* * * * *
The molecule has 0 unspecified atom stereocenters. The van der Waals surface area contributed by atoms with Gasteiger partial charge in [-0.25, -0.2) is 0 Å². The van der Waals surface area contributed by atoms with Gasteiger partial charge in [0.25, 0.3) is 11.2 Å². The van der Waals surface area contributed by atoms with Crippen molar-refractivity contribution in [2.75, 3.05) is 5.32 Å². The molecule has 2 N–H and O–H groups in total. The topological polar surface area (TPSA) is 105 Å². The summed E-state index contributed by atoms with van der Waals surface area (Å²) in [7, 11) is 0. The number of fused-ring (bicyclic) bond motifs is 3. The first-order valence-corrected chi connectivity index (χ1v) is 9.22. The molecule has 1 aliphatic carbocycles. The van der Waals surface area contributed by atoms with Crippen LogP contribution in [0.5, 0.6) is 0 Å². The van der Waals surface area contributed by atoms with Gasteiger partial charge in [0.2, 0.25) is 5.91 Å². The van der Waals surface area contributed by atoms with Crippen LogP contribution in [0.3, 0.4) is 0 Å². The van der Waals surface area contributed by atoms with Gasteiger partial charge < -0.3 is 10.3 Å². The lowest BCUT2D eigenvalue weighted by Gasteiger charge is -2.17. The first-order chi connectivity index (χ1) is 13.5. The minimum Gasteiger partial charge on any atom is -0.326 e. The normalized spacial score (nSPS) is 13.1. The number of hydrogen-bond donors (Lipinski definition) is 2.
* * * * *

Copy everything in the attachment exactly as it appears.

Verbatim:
The molecule has 0 unspecified atom stereocenters. The van der Waals surface area contributed by atoms with Gasteiger partial charge in [-0.25, -0.2) is 0 Å². The van der Waals surface area contributed by atoms with Gasteiger partial charge in [0.25, 0.3) is 11.2 Å². The van der Waals surface area contributed by atoms with Crippen molar-refractivity contribution in [2.75, 3.05) is 5.32 Å². The molecule has 2 N–H and O–H groups in total. The topological polar surface area (TPSA) is 105 Å². The summed E-state index contributed by atoms with van der Waals surface area (Å²) in [7, 11) is 0. The number of fused-ring (bicyclic) bond motifs is 3. The first-order valence-corrected chi connectivity index (χ1v) is 9.22. The molecule has 1 aliphatic carbocycles. The van der Waals surface area contributed by atoms with Crippen LogP contribution in [0.5, 0.6) is 0 Å². The van der Waals surface area contributed by atoms with Gasteiger partial charge in [0.2, 0.25) is 5.91 Å². The van der Waals surface area contributed by atoms with Crippen LogP contribution in [0.3, 0.4) is 0 Å². The van der Waals surface area contributed by atoms with Gasteiger partial charge < -0.3 is 10.3 Å². The lowest BCUT2D eigenvalue weighted by Gasteiger charge is -2.17. The first-order chi connectivity index (χ1) is 13.5. The minimum Gasteiger partial charge on any atom is -0.326 e. The normalized spacial score (nSPS) is 13.1. The number of hydrogen-bond donors (Lipinski definition) is 2.